Ep 60 How to write a prize-winning novel with James McKenzie Watson, author of Denizen

When he was 22 years old, James McKenzie Watson began to experience the first symptoms of what doctors suspected was Guillain–Barré syndrome. To test for this, they gave him a spinal tap (not the rock and roll kind). After the procedure he had to lie on his back for two hours. In that time, he typed out his initial plan for what would become his prize-winning novel, Denizen.

James McKenzie Watson writes fiction with a focus on health and rural Australia. His novel Denizen won the 2021 Penguin Literary Prize. Denizen also received a 2021 Varuna Residential Fellowship and a 2021 KSP Residential Fellowship. His writing has appeared in Meanjin and the Newtown Review of Books.

James was eventually diagnosed with chronic inflammatory demyelinating polyneuropathy (CIDP), the relapsing form of Guillain–Barré syndrome, and lives with the condition today. Born in Coonabarabran and a past resident of Sydney, he now works as a nurse in regional New South Wales.

I realised early on that the idea I felt very strongly about was probably not marketable or readable in the form it was in. I do believe passionately about the issues that I’m addressing … but I have to have more consideration for the reader.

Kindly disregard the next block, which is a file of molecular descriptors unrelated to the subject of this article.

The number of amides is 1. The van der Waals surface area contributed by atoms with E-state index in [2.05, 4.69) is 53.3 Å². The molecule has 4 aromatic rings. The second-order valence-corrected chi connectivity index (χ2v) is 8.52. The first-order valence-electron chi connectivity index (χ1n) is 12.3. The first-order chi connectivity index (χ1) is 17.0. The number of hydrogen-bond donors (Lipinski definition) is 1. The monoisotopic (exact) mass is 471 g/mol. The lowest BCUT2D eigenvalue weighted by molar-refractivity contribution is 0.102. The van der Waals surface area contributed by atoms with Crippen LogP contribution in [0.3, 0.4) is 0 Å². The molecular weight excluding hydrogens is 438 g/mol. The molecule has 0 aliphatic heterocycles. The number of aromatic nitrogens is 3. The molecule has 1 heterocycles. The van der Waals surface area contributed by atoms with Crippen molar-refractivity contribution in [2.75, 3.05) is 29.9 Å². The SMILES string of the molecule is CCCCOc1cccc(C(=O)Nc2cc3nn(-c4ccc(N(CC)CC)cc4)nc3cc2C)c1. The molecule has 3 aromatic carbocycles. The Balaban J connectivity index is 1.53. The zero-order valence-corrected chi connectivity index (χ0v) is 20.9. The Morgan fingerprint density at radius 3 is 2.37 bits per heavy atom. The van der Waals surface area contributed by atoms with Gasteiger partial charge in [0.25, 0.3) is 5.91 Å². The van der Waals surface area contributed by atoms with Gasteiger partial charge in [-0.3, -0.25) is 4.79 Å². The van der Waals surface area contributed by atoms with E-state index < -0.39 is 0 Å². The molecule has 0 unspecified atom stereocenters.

In episode 60 of James and Ashley Stay at Home, James opens up about the hurt and mentally unwell 22-year-old he was when he started the novel, and the 29-year-old author he’s become.

He also tells us about the process of writing the novel, how it developed over a series of drafts and through feedback from other emerging writers, and why he decided to enter it into the 2021 Penguin Literary Prize. James shares his number one tip for aspiring writers.

I feel very lucky to have a physical, tangible thing that people who know me can read and know that I am okay in a way that I’m sure a lot of them were worried I never would be, when I was a teenager.

He also shares what his mum thinks about the book!